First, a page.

A few notes of thanks… Part I

A few notes of thanks…

The Quest for the Location, the City of Philadelphia and Avenue of the Arts, Inc

The end of our third Dîner en Blanc “season” has passed and a very, very long list of thank you’s is once again in order.

First and foremost, we have to thank the City of Philadelphia for embracing Dîner en Blanc.  Not only for  allowing such an amazing event to take place on the Avenue of the Arts, but for working with us over a period of four months to ensure that it was executed safely and with all of the necessary and proper supports.  Specifically, we must thank: Margaret Hughes, Bob Allen and the Managing Director’s Office Special Events.

The plan for this year’s location was grand and ambitious.  The seeds for the idea were first planted when we attended the Avenue of the Arts 20th Anniversary celebration last October.  We listened as numerous speakers recounted what Broad Street was like 20 years ago- how it was devoid of business and lacked pedestrian activity.  We left that event, crossed on to Broad to return home, and marveled at the amazing place the “Avenue of the Arts” had become 20 years later.  We were also aware of the 50th anniversary of the Pennsylvania Academy of Ballet and the upcoming 40th anniversary of the Opera Company of Philadelphia and believed the time was right to really celebrate all the “arts” that make the Avenue of the Arts so special.  We also looked at the magnificent architecture that lined many blocks of this street and couldn’t wait to show off the Union League, the Academy of Music, The Kimmel Center, the Bellevue, and of course, City Hall, to thousands of people seated before them.  Always looking for a nod to our event’s French heritage, we also knew that the City of Lyon, France was credited for the inspiration for  the lighting displays that had adorned the buildings of South Broad street since 2008.

The vision for our celebration of this beautiful location, of course, could not have been possible without the support of Avenue of the Arts, Inc.  We first met with Paul Biedemann, President and CEO of the council, in May.  It only took a brief explanation of our vision and a few pictures of previous DEB events to prove to him this would be a great thing for the Avenue.  In the months between our first meeting and the event, we carefully monitored the upcoming events on the Avenue (noting there were no performances scheduled for that night at the Kimmel Center, the Academy of Music, the Wilma Theater or the  Merriam Theatre) and outlined a plan to notify businesses affected in the area.  At all times the best interest of the businesses affected was the top priority of Paul and Avenue of the Arts, Inc.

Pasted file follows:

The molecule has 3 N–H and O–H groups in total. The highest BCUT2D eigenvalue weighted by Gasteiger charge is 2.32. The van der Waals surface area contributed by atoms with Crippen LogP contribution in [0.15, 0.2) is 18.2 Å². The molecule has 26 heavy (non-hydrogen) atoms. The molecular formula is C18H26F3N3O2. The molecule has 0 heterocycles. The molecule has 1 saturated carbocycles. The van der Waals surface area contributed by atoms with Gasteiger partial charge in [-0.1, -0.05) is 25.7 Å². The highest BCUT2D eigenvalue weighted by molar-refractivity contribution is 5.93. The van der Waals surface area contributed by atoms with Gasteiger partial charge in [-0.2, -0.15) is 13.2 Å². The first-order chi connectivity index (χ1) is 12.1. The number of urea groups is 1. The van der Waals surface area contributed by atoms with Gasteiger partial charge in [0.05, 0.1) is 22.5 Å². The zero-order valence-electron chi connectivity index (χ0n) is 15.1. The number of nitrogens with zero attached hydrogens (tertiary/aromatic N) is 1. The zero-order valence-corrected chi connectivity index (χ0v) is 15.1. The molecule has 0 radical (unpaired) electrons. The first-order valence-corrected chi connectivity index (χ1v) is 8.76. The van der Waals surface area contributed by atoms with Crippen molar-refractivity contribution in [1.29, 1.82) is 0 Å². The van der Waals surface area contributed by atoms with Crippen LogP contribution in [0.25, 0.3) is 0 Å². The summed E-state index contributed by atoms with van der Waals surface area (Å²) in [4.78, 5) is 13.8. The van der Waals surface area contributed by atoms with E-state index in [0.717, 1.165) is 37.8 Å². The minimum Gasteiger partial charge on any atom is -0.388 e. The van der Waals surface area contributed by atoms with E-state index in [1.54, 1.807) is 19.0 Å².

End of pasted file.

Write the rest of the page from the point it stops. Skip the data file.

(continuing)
Always at the center of our plan was the opportunity to highlight the rich arts and cultural heritage of the Avenue.  We wanted this to be unmistakably clear as diners entered Broad Street from all directions.  On the steps of the Academy of Music we had members of The Philadelphia Dance Academy Performance Ensemble:  Megan Butler, Sabrina Faith, Jennifer Lameo and Megan Quinn.  At the corner of Broad and Spruce we had Anthony Riley singing the Sounds of Philadelphia in a nod to Gamble and Huff.  Along the Avenue we had roaming musicians and performers including: magician Justin Relkin, guitarist Todd Pritchard, altoist David Puryear, and members of Hot Club Philly: Barry Wahrhaftig, Phyliss Chapell and Rick Shyrock.  In the middle of the street median we had Santiago Galeas, a painter and student at the Pennsylvania Academy of Fine Arts, painting the scene at the corner of Locust-one of the most popular corners for brides and grooms to pose long Broad street.  Outside of the Union League, the Polish American String band posed for pictures before marching south on Broad Street, leading the napkin wave with the sounds that traditionally fill the street on New Year’s Day.


Throughout the evening, guests listened to music that celebrated Philadelphia’s rich music history, including Jill Scott, Hall and Oats, Patti LaBelle, and Boys II Men.  We celebrated the jazz and soul of the city with live performances from Ernest Stuart and members of The Sermon!, as well as Eastwick Commandoes Drum Corps.  DJ Bruce, with his booth framed by the iconic LOVE sign (thank you Maggpie Vintage rental), played tunes until the evening concluded with the sound of Will Smith’s “Summertime” and the launch of confetti canons reminiscent of ticker-tape parades that have graced the Avenue during so many sports celebrations before it.


All of this talent, as well as production, could not have been possible without Brian and Brendan of Mole Street, Adam Spivak, Bauder Sound, and Light Action Productions. They provided the nuts and bolts (and light bulbs and speakers!) which helped a vision and dream become a reality. Brian and Brendan have been great partners for the past three DEBs, and they always bring an amazing enthusiasm and creativity to the table. Adam appeared like a fairy godmother in our inbox one day, and he waved his magic fairy wand and helped us transform the ordinary into the extraordinary. Thank you, thank you!


Read on for Part II

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